• Not all physical therapy programs are suited for everyone, and patients should discuss their medical history with a qualified healthcare professional before beginning any treatments. Physical therapy may aggravate pre-existing conditions. Persistent pain and fractures of unknown origin have been reported. Physical therapy may increase the duration of pain or cause limitation of motion. Pain and anxiety may occur during the rehabilitation of patients with burns. Both morning stiffness and bone erosion have been reported in the literature although causality is unclear. Erectile dysfunction has also been reported. Physical therapy has been used in pregnancy and although reports of major adverse effects are lacking in the available literature, caution is advised nonetheless. All therapies during pregnancy and breastfeeding should be discussed with a licensed obstetrician/gynecologist before initiation.
  • Psyllium: Psyllium, also referred to as ispaghula, is derived from the husks of the seeds of Plantago ovata. Psyllium contains a high level of soluble dietary fiber, and is the chief ingredient in many commonly used bulk laxatives. Results from human study suggest that psyllium may reduce the number of surgeries necessary to heal anal fissures. Further evidence is necessary.
  • Avoid if allergic or hypersensitive to psyllium, ispaghula, or English plantains (Plantago lanceolata). Avoid in patients with esophageal disorders, gastrointestinal atony, fecal impaction, gastrointestinal tract narrowing, swallowing difficulties, and previous bowel surgery. Avoid ingestion of psyllium-containing products in individuals with repeated or prolonged psyllium exposure who have not manifested allergic or hypersensitive symptoms. Prescription drugs should be taken one hour before or two hours after psyllium. Adequate fluid intake is required when taking psyllium-containing products. Use cautiously with blood thinners, antidiabetic agents, carbamazepine, lithium, potassium-sparing diuretics, salicylates, tetracyclines, nitrofurantoin, calcium, iron, vitamin B12, other laxatives, tricyclic antidepressants (amitriptyline, doxepin, and imipramine), antigout agents, anti-inflammatory agents, hydrophilic agents, and chitosan. Use cautiously with diabetes and kidney dysfunction. Use cautiously if pregnant or breastfeeding.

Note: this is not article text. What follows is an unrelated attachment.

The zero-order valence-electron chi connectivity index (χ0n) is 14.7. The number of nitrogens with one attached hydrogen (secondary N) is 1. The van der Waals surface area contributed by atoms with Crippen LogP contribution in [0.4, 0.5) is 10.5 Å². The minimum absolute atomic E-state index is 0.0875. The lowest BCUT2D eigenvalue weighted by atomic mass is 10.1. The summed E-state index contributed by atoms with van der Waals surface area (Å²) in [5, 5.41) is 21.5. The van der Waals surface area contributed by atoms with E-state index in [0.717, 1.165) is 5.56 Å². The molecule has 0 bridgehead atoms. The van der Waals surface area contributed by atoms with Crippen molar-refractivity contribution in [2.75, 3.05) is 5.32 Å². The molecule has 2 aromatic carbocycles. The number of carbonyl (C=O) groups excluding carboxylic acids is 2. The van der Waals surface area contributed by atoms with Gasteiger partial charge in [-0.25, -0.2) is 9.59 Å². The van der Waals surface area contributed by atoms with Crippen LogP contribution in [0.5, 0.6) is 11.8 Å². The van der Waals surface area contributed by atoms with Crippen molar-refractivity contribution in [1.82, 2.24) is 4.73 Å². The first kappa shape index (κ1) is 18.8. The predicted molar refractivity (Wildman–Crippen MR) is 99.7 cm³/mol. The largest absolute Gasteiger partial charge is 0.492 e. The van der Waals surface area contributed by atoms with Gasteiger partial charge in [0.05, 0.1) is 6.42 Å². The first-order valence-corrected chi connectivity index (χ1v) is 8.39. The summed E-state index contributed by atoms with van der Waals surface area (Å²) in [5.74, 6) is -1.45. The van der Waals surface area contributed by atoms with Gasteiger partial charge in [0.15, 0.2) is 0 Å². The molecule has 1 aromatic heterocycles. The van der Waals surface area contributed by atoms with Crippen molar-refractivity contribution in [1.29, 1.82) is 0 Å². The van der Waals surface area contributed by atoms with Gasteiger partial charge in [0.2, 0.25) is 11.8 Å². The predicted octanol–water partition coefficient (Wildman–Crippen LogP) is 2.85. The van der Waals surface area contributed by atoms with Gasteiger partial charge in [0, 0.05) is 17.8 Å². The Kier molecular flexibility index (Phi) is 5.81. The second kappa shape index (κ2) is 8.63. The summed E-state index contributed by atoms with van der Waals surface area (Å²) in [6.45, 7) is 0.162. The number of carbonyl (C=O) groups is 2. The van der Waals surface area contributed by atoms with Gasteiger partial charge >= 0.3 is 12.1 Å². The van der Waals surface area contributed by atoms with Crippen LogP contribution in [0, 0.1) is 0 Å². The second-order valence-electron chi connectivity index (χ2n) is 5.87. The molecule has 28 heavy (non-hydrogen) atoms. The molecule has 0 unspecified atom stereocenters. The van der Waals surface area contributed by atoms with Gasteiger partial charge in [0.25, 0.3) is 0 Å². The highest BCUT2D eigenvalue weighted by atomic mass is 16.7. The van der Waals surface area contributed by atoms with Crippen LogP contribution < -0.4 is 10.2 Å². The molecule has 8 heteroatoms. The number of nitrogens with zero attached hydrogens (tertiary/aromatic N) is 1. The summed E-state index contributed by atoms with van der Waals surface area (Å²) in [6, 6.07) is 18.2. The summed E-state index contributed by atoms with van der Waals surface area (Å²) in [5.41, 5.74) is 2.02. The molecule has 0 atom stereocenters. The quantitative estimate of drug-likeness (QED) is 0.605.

• Rose hip: Rose hips are the fruits that develop from the blossoms of the wild rose (Rosa spp.). They are typically orange to red in color, but some species may be purple or black. When applied topically, the volatile oils of aromatic plants may have physiological effects that will facilitate wound healing. Rose hips contain several vitamins and minerals, including vitamin C, vitamin B1, vitamin E, calcium, zinc, and carotenoids, which could potentially promote wound healing when applied to the skin. Much larger and high quality clinical trials are needed to establish the therapeutic efficacy of rose hip and rose oil preparations in the topical treatment of surgical wounds and ulcers.
  • Use cautiously in patients who are avoiding immune system stimulants. Use cautiously in patients who are taking anticoagulant or anti-platelet aggregating agents, antibiotics, antineoplastics, antiretrovirals, anti-inflammatory agents, "Long-Life CiLi", antilipemics, aluminum-containing antacids, salicylates, or laxatives. Avoid in patients who are allergic to rose hips, rose pollen, its constituents, or members of the Rosaceae family.
  • TENS: Transcutaneous electrical nerve stimulation (TENS) is a non-invasive technique in which a low-voltage electrical current is delivered through wires from a small power unit to electrodes located on the skin. Electrodes are temporarily attached with paste in various patterns, depending on the specific condition and treatment goals. TENS is often used to treat pain, as an alternative or addition to pain medications. Therapy sessions may last from minutes to hours. TENS is often used in conjunction with acupuncture therapy. TENS has been tested for its effects on blood flow to skin flaps used in plastic surgery procedures such as breast reconstruction. TENS has also been evaluated in patients with skin ulcers, diabetic foot ulcers, and chronic ulcers of various causes. More research is needed in this area.